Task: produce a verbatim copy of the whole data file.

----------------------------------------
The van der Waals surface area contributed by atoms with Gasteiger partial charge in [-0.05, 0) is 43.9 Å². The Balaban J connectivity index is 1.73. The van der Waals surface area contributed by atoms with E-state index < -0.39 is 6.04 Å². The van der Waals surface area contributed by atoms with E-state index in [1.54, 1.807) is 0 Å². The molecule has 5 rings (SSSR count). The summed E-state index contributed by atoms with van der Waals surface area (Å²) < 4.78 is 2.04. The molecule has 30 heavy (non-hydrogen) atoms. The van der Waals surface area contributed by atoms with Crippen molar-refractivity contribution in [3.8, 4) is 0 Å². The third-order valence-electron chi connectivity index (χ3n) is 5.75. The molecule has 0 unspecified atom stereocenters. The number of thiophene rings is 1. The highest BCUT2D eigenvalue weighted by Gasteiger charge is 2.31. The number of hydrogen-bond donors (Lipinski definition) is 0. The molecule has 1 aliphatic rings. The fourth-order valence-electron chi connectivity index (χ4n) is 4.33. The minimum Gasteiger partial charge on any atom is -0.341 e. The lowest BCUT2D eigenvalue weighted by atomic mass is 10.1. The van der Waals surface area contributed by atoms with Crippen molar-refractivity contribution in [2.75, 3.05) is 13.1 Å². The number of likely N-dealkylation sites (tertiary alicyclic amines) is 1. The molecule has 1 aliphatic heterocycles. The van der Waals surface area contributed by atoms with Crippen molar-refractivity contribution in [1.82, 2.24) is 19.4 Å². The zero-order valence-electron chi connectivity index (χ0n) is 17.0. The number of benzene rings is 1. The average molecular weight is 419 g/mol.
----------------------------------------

The van der Waals surface area contributed by atoms with Gasteiger partial charge in [-0.05, 0) is 43.9 Å². The Balaban J connectivity index is 1.73. The van der Waals surface area contributed by atoms with E-state index < -0.39 is 6.04 Å². The van der Waals surface area contributed by atoms with E-state index in [1.54, 1.807) is 0 Å². The molecule has 5 rings (SSSR count). The summed E-state index contributed by atoms with van der Waals surface area (Å²) < 4.78 is 2.04. The molecule has 30 heavy (non-hydrogen) atoms. The van der Waals surface area contributed by atoms with Crippen molar-refractivity contribution in [3.8, 4) is 0 Å². The third-order valence-electron chi connectivity index (χ3n) is 5.75. The molecule has 0 unspecified atom stereocenters. The number of thiophene rings is 1. The highest BCUT2D eigenvalue weighted by Gasteiger charge is 2.31. The number of hydrogen-bond donors (Lipinski definition) is 0. The molecule has 1 aliphatic rings. The fourth-order valence-electron chi connectivity index (χ4n) is 4.33. The minimum Gasteiger partial charge on any atom is -0.341 e. The lowest BCUT2D eigenvalue weighted by atomic mass is 10.1. The van der Waals surface area contributed by atoms with Crippen molar-refractivity contribution in [2.75, 3.05) is 13.1 Å². The number of likely N-dealkylation sites (tertiary alicyclic amines) is 1. The molecule has 1 aliphatic heterocycles. The van der Waals surface area contributed by atoms with Crippen molar-refractivity contribution in [1.82, 2.24) is 19.4 Å². The zero-order valence-electron chi connectivity index (χ0n) is 17.0. The number of benzene rings is 1. The average molecular weight is 419 g/mol.